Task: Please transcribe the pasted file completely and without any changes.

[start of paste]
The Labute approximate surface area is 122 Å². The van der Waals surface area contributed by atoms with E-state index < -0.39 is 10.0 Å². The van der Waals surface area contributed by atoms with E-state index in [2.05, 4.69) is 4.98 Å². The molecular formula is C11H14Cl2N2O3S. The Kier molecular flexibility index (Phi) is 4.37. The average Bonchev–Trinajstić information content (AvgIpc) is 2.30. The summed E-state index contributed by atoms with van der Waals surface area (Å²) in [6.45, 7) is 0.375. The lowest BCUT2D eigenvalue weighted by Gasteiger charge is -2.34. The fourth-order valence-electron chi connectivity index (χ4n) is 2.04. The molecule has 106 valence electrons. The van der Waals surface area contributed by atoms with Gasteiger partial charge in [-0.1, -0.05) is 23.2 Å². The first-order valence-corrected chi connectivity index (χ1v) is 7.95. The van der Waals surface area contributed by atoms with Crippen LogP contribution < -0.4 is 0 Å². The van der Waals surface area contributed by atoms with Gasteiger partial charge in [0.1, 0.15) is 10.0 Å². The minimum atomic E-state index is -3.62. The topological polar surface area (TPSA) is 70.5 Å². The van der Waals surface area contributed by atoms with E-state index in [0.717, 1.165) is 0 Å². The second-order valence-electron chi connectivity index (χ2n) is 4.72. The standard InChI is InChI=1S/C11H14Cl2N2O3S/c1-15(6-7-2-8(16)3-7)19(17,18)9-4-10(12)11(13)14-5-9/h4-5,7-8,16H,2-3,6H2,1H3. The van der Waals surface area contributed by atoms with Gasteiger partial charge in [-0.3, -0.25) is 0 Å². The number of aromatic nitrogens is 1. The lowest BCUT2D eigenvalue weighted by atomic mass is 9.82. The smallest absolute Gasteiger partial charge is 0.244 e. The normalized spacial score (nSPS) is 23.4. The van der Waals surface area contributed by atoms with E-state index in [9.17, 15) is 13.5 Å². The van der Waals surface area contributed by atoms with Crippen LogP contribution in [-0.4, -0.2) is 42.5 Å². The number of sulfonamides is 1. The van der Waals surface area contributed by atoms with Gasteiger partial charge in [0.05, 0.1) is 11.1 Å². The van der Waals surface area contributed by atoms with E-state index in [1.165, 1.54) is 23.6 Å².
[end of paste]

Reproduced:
The Labute approximate surface area is 122 Å². The van der Waals surface area contributed by atoms with E-state index < -0.39 is 10.0 Å². The van der Waals surface area contributed by atoms with E-state index in [2.05, 4.69) is 4.98 Å². The molecular formula is C11H14Cl2N2O3S. The Kier molecular flexibility index (Phi) is 4.37. The average Bonchev–Trinajstić information content (AvgIpc) is 2.30. The summed E-state index contributed by atoms with van der Waals surface area (Å²) in [6.45, 7) is 0.375. The lowest BCUT2D eigenvalue weighted by Gasteiger charge is -2.34. The fourth-order valence-electron chi connectivity index (χ4n) is 2.04. The molecule has 106 valence electrons. The van der Waals surface area contributed by atoms with Gasteiger partial charge in [-0.1, -0.05) is 23.2 Å². The first-order valence-corrected chi connectivity index (χ1v) is 7.95. The van der Waals surface area contributed by atoms with Crippen LogP contribution < -0.4 is 0 Å². The van der Waals surface area contributed by atoms with Gasteiger partial charge in [0.1, 0.15) is 10.0 Å². The minimum atomic E-state index is -3.62. The topological polar surface area (TPSA) is 70.5 Å². The van der Waals surface area contributed by atoms with E-state index in [0.717, 1.165) is 0 Å². The second-order valence-electron chi connectivity index (χ2n) is 4.72. The standard InChI is InChI=1S/C11H14Cl2N2O3S/c1-15(6-7-2-8(16)3-7)19(17,18)9-4-10(12)11(13)14-5-9/h4-5,7-8,16H,2-3,6H2,1H3. The van der Waals surface area contributed by atoms with Gasteiger partial charge in [-0.3, -0.25) is 0 Å². The number of aromatic nitrogens is 1. The lowest BCUT2D eigenvalue weighted by atomic mass is 9.82. The smallest absolute Gasteiger partial charge is 0.244 e. The normalized spacial score (nSPS) is 23.4. The van der Waals surface area contributed by atoms with E-state index in [9.17, 15) is 13.5 Å². The van der Waals surface area contributed by atoms with Crippen LogP contribution in [-0.4, -0.2) is 42.5 Å². The number of sulfonamides is 1. The van der Waals surface area contributed by atoms with Gasteiger partial charge in [0.05, 0.1) is 11.1 Å². The van der Waals surface area contributed by atoms with E-state index in [1.165, 1.54) is 23.6 Å².